Annual Report: Israel and the Occupied Palestinian Territories 2011

May 28, 2011

Annual Report: Israel and the Occupied Palestinian Territories 2011

Around 680 Palestinian prisoners continued to be denied family visits, some for a third year, because Palestinians in Gaza remained barred from traveling into Israel, where the prisoners are held, since the imposition of the Gaza blockade.

Unfair trials

Palestinians in the OPT subject to Israel's military justice system continued to face a wide range of abuses of their right to a fair trial. They are routinely interrogated without a lawyer and, although they are civilians, are tried before military not ordinary courts.

Torture and other ill-treatment

Consistent allegations of torture and other ill-treatment, including of children, were frequently reported. Among the most commonly cited methods were beatings, threats to the detainee or their family, sleep deprivation, and being subjected to painful stress positions for long periods. Confessions allegedly obtained under duress were accepted as evidence in Israeli military and civilian courts.

  • A.M., a 15-year-old Palestinian from Beit Ummar village near Hebron, was arrested on 26 May, held in Gush Etzion detention centre, interrogated for six days allegedly using torture, then released after he "confessed" to throwing stones. He said security officials attached an electric cable to his genitals and threatened to give him electric shocks. In August, two NGOs, one Palestinian and the other Israeli, filed complaints to the Israeli police and army about his alleged torture. The police complaint was closed on the ground of "insufficient evidence", while the army was still reviewing the complaint at the end of 2010.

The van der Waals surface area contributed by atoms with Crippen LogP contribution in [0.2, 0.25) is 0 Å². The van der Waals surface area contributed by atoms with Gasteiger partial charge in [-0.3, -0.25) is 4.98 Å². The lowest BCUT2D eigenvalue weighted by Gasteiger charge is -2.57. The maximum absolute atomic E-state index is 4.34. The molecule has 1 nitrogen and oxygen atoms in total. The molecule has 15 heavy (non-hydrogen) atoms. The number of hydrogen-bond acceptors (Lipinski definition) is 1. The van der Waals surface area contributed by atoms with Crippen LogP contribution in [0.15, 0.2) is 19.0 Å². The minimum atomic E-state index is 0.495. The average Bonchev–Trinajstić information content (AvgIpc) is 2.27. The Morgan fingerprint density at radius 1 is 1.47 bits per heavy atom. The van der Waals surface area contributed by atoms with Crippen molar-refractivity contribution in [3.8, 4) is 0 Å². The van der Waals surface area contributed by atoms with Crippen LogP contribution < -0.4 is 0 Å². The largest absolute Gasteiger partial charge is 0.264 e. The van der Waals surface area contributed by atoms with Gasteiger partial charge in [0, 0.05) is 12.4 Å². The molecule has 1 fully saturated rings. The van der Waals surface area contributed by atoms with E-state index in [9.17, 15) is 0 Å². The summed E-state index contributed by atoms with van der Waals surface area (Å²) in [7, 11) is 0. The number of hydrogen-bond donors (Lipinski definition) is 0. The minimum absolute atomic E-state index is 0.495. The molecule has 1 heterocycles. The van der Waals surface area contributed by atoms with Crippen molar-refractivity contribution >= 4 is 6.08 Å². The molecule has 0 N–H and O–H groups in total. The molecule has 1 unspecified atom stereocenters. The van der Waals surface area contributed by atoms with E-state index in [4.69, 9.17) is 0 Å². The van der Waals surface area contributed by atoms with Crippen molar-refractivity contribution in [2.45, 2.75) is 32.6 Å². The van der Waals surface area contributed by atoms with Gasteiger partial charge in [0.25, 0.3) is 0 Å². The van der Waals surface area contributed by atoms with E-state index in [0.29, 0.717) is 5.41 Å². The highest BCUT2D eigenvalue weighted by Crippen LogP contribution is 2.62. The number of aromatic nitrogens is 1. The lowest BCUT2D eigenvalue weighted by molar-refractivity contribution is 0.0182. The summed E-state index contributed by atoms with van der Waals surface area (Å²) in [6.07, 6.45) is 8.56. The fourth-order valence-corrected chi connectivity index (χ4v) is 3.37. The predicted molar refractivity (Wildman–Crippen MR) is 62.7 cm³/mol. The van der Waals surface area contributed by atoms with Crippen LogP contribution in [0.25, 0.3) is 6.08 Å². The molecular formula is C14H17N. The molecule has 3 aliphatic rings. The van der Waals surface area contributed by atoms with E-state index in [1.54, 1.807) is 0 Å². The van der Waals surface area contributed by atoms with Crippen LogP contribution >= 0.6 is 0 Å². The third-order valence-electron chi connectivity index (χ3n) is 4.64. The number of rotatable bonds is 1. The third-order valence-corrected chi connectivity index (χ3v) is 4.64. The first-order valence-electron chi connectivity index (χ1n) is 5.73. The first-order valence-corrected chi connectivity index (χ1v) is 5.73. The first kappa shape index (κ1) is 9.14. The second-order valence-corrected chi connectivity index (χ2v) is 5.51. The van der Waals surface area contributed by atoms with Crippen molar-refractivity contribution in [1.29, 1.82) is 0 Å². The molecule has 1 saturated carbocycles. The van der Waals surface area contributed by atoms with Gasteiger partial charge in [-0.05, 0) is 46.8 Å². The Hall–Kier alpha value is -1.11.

Freedom of expression and association

There was an increase in the number of arrests, trials and imprisonment of people engaged in non-violent protests against the fence/wall. Frequently, the authorities resorted to Military Order 101, which forbids a gathering of 10 or more people "for a political purpose or for a matter that could be interpreted as political" unless a permit is first obtained from an Israeli military commander.

  • In October, an Israeli military court sentenced Abdallah Abu Rahma to one year in prison. A teacher and head of the Popular Committee Against the Wall in the West Bank village of Bil'in, he was found guilty of "organizing and participating in an illegal demonstration" and "incitement". He was acquitted of "stone-throwing" and "possession of arms". He was a prisoner of conscience.
  • Former nuclear technician Mordechai Vanunu was returned to prison in May for three months on charges of having had contact with a foreign national. Almost immediately, he was put in solitary confinement. He was a prisoner of conscience. He had previously spent 18 years in jail for revealing Israel's nuclear capability to a British newspaper. Since his release in 2004, he has been subject to police supervision under the terms of a military order, renewed every six months. Among other things, the order bans him from communicating with foreigners or leaving the country. In October 2010, the Israeli Supreme Court rejected a petition to overturn the restrictions.

Prisoners of conscience - Israeli conscientious objectors

At least 12 Israeli conscientious objectors to military service were imprisoned.

  • Shir Regev, from Tuval village in northern Israel, was imprisoned three times for a total of 64 days for refusing to perform military service as he opposes Israel's military occupation of the Palestinian Territories.